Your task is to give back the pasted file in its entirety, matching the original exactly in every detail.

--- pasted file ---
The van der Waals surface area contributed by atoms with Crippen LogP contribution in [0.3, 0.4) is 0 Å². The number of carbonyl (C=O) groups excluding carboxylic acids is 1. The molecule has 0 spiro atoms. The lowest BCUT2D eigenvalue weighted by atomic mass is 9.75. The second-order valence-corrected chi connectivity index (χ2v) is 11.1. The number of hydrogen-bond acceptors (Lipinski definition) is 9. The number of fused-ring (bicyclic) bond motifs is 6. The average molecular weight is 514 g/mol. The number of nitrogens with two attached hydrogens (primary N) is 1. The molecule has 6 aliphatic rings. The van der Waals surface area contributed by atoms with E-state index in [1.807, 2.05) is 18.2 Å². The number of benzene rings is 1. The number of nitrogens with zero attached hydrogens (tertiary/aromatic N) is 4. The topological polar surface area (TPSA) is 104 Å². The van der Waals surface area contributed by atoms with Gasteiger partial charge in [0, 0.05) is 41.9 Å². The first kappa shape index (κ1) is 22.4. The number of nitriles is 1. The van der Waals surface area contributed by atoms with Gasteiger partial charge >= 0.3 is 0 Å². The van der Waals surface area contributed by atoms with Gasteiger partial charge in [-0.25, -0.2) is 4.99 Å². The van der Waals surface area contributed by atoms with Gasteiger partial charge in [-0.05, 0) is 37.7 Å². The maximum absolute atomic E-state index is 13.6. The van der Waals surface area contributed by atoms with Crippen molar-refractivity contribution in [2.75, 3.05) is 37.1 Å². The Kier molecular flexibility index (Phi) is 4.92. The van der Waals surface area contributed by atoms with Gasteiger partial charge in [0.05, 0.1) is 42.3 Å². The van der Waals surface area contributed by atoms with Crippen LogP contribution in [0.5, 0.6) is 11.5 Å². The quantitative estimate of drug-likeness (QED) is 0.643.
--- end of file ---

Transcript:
The van der Waals surface area contributed by atoms with Crippen LogP contribution in [0.3, 0.4) is 0 Å². The number of carbonyl (C=O) groups excluding carboxylic acids is 1. The molecule has 0 spiro atoms. The lowest BCUT2D eigenvalue weighted by atomic mass is 9.75. The second-order valence-corrected chi connectivity index (χ2v) is 11.1. The number of hydrogen-bond acceptors (Lipinski definition) is 9. The number of fused-ring (bicyclic) bond motifs is 6. The average molecular weight is 514 g/mol. The number of nitrogens with two attached hydrogens (primary N) is 1. The molecule has 6 aliphatic rings. The van der Waals surface area contributed by atoms with E-state index in [1.807, 2.05) is 18.2 Å². The number of benzene rings is 1. The number of nitrogens with zero attached hydrogens (tertiary/aromatic N) is 4. The topological polar surface area (TPSA) is 104 Å². The van der Waals surface area contributed by atoms with Gasteiger partial charge in [0, 0.05) is 41.9 Å². The first kappa shape index (κ1) is 22.4. The number of nitriles is 1. The van der Waals surface area contributed by atoms with Gasteiger partial charge >= 0.3 is 0 Å². The van der Waals surface area contributed by atoms with Gasteiger partial charge in [-0.25, -0.2) is 4.99 Å². The van der Waals surface area contributed by atoms with Gasteiger partial charge in [-0.05, 0) is 37.7 Å². The maximum absolute atomic E-state index is 13.6. The van der Waals surface area contributed by atoms with Crippen molar-refractivity contribution in [2.75, 3.05) is 37.1 Å². The Kier molecular flexibility index (Phi) is 4.92. The van der Waals surface area contributed by atoms with Gasteiger partial charge in [0.05, 0.1) is 42.3 Å². The van der Waals surface area contributed by atoms with Crippen LogP contribution in [0.5, 0.6) is 11.5 Å². The quantitative estimate of drug-likeness (QED) is 0.643.